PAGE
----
September 18, 2020

Choir Festival attracts capacity crowd in Cayman Islands

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The Berea Seventh-day Adventist Church’s attracted a capacity crowd last weekend to witness the annual Conference-wide event held at the Sir John A. Cumber Primary School.
Berea Church’s 176-strong congregation, which has organised the festival every year since members introduced it four years ago, normally worships at the much smaller Grace Christian Academy on Crescent Close, off Boltins Avenue, .
On hand for the choir festival on Saturday afternoon (25 March) was the Minister for Education, Employment, and Gender Affairs, the Hon. Tara Rivers, and the Hon. , Leader of the Opposition. Also attending were the church’s administrators and other leaders, led by Pastor Shion O’Connor, president of the Adventist Conference.
Presenting the Charge, Pastor Shion O’Connor, reminded the choristers that their job that afternoon was not to perform or to entertain but to please God with their praise.  Pastor O’Connor said that it was the act of worship in itself that “entertained” God.
The President exhorted the congregation to sing, both in thankfulness for what God had done, as well as with regard to what He was about to do.  “Sing as if you have already gotten” what was asked for, he encouraged.
In her remarks, Minister Rivers paid tribute to the Adventist Church for its involvement of youth in the church and in the community, and thanked the church for its commitment to community service.  She said that she “appreciated the church being in our neighbourhood,” given its strong community spirit and involvement, adding: “We really have to get back to being our neighbour’s keeper.”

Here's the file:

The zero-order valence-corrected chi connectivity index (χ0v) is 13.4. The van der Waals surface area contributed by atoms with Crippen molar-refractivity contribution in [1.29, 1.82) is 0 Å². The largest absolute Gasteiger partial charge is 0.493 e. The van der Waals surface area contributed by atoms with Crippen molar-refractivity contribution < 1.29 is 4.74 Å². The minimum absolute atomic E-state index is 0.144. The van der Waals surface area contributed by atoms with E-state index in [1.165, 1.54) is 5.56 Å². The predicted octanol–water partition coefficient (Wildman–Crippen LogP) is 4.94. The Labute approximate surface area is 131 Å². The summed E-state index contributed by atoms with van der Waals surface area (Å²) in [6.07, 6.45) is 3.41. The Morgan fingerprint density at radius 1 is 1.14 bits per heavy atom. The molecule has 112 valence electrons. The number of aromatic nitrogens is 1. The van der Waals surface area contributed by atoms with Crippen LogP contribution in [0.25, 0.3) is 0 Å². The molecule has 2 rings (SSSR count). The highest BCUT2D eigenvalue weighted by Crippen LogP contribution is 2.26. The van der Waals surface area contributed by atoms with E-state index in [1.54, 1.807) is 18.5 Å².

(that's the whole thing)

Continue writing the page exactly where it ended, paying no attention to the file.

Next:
Continuing in that vein, the Minister said: “We can’t reach all people, but each of us can at least reach one, and if we do, the domino effect can be immeasurable,” adding: “Make it your mission to reach one and you would be amazed at how you can transform the community of West Bay and the country as a whole.”
For his part, Hon. McKeeva Bush thanked church members for “doing work in various parts of the district,” adding: “This is what church should do — not only preaching sermons but going into the community and meeting needs.”
The Leader of the Opposition thanked those who “persevered in [his] community,” adding: ‘I am glad you hold the faith and that the church is alive and active in building our community, works with us, and feels what we feel.”
Among the twelve choirs participating in the festival was the Cayman Academy school choir, directed by young student Jaison Harvey, and the ACKy Choir [representing the Cayman Chapter of the Northern Caribbean University (NCU) Alumni Association] which sang the Negro Spiritual “Ain’t Got Time to Die.”  The Filadelfia Church sang in members’ native Spanish, “En Grande Cido Sea Dios” while the Berea Church Choir, in the final rendition for the afternoon, brought the house down with its rendition of Andrae Crouch’s “Mighty Wind,” with lead soloist Winsett Blake and Robert Lawrence.
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